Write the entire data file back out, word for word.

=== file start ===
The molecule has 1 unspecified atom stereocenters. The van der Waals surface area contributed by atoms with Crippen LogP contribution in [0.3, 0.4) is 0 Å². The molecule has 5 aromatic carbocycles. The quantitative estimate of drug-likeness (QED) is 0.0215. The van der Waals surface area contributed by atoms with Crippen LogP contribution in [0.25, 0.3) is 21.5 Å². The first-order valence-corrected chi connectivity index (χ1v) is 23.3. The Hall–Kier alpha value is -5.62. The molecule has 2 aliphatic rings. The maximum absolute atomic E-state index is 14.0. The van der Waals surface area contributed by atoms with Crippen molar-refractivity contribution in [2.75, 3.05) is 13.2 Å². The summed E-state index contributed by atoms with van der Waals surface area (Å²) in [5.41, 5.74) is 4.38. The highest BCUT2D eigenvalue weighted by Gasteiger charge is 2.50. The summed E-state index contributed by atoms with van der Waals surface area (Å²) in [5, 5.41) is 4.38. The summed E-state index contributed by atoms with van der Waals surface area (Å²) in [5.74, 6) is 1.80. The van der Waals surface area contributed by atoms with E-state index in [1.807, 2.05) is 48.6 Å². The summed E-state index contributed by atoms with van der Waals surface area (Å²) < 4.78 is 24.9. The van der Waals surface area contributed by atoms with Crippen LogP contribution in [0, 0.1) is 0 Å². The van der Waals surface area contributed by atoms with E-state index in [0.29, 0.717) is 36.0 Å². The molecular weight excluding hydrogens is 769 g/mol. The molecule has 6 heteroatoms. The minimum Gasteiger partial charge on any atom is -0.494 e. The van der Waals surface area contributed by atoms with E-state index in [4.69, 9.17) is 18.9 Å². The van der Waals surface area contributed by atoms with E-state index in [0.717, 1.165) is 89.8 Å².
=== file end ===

The molecule has 1 unspecified atom stereocenters. The van der Waals surface area contributed by atoms with Crippen LogP contribution in [0.3, 0.4) is 0 Å². The molecule has 5 aromatic carbocycles. The quantitative estimate of drug-likeness (QED) is 0.0215. The van der Waals surface area contributed by atoms with Crippen LogP contribution in [0.25, 0.3) is 21.5 Å². The first-order valence-corrected chi connectivity index (χ1v) is 23.3. The Hall–Kier alpha value is -5.62. The molecule has 2 aliphatic rings. The maximum absolute atomic E-state index is 14.0. The van der Waals surface area contributed by atoms with Crippen molar-refractivity contribution in [2.75, 3.05) is 13.2 Å². The summed E-state index contributed by atoms with van der Waals surface area (Å²) in [5.41, 5.74) is 4.38. The highest BCUT2D eigenvalue weighted by Gasteiger charge is 2.50. The summed E-state index contributed by atoms with van der Waals surface area (Å²) in [5, 5.41) is 4.38. The summed E-state index contributed by atoms with van der Waals surface area (Å²) in [5.74, 6) is 1.80. The van der Waals surface area contributed by atoms with E-state index in [1.807, 2.05) is 48.6 Å². The summed E-state index contributed by atoms with van der Waals surface area (Å²) < 4.78 is 24.9. The van der Waals surface area contributed by atoms with Crippen LogP contribution in [0, 0.1) is 0 Å². The van der Waals surface area contributed by atoms with E-state index in [0.29, 0.717) is 36.0 Å². The molecular weight excluding hydrogens is 769 g/mol. The molecule has 6 heteroatoms. The minimum Gasteiger partial charge on any atom is -0.494 e. The van der Waals surface area contributed by atoms with E-state index in [4.69, 9.17) is 18.9 Å². The van der Waals surface area contributed by atoms with E-state index in [0.717, 1.165) is 89.8 Å².